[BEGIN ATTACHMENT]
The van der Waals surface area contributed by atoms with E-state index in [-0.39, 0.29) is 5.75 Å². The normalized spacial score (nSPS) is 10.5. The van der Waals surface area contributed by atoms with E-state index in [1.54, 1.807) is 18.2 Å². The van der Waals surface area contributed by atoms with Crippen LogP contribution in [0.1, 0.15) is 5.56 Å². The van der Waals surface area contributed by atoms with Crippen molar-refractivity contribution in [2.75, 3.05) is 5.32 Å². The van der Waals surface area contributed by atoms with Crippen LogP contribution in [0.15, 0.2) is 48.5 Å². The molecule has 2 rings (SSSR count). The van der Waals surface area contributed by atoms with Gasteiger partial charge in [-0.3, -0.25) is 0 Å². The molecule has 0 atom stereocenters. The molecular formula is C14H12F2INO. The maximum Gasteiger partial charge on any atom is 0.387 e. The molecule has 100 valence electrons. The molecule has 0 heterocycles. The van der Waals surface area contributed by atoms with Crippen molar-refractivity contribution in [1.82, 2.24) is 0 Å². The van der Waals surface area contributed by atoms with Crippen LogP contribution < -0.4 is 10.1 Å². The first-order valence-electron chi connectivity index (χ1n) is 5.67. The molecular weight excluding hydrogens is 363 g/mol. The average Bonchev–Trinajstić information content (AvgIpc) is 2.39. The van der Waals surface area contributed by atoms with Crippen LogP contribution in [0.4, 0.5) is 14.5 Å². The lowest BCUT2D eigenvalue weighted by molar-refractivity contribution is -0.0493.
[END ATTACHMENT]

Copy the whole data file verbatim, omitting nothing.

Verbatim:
The van der Waals surface area contributed by atoms with E-state index in [-0.39, 0.29) is 5.75 Å². The normalized spacial score (nSPS) is 10.5. The van der Waals surface area contributed by atoms with E-state index in [1.54, 1.807) is 18.2 Å². The van der Waals surface area contributed by atoms with Crippen LogP contribution in [0.1, 0.15) is 5.56 Å². The van der Waals surface area contributed by atoms with Crippen molar-refractivity contribution in [2.75, 3.05) is 5.32 Å². The van der Waals surface area contributed by atoms with Crippen LogP contribution in [0.15, 0.2) is 48.5 Å². The molecule has 2 rings (SSSR count). The van der Waals surface area contributed by atoms with Gasteiger partial charge in [-0.3, -0.25) is 0 Å². The molecule has 0 atom stereocenters. The molecular formula is C14H12F2INO. The maximum Gasteiger partial charge on any atom is 0.387 e. The molecule has 100 valence electrons. The molecule has 0 heterocycles. The van der Waals surface area contributed by atoms with Crippen molar-refractivity contribution in [1.82, 2.24) is 0 Å². The van der Waals surface area contributed by atoms with Crippen LogP contribution < -0.4 is 10.1 Å². The first-order valence-electron chi connectivity index (χ1n) is 5.67. The molecular weight excluding hydrogens is 363 g/mol. The average Bonchev–Trinajstić information content (AvgIpc) is 2.39. The van der Waals surface area contributed by atoms with Crippen LogP contribution in [0.4, 0.5) is 14.5 Å². The lowest BCUT2D eigenvalue weighted by molar-refractivity contribution is -0.0493.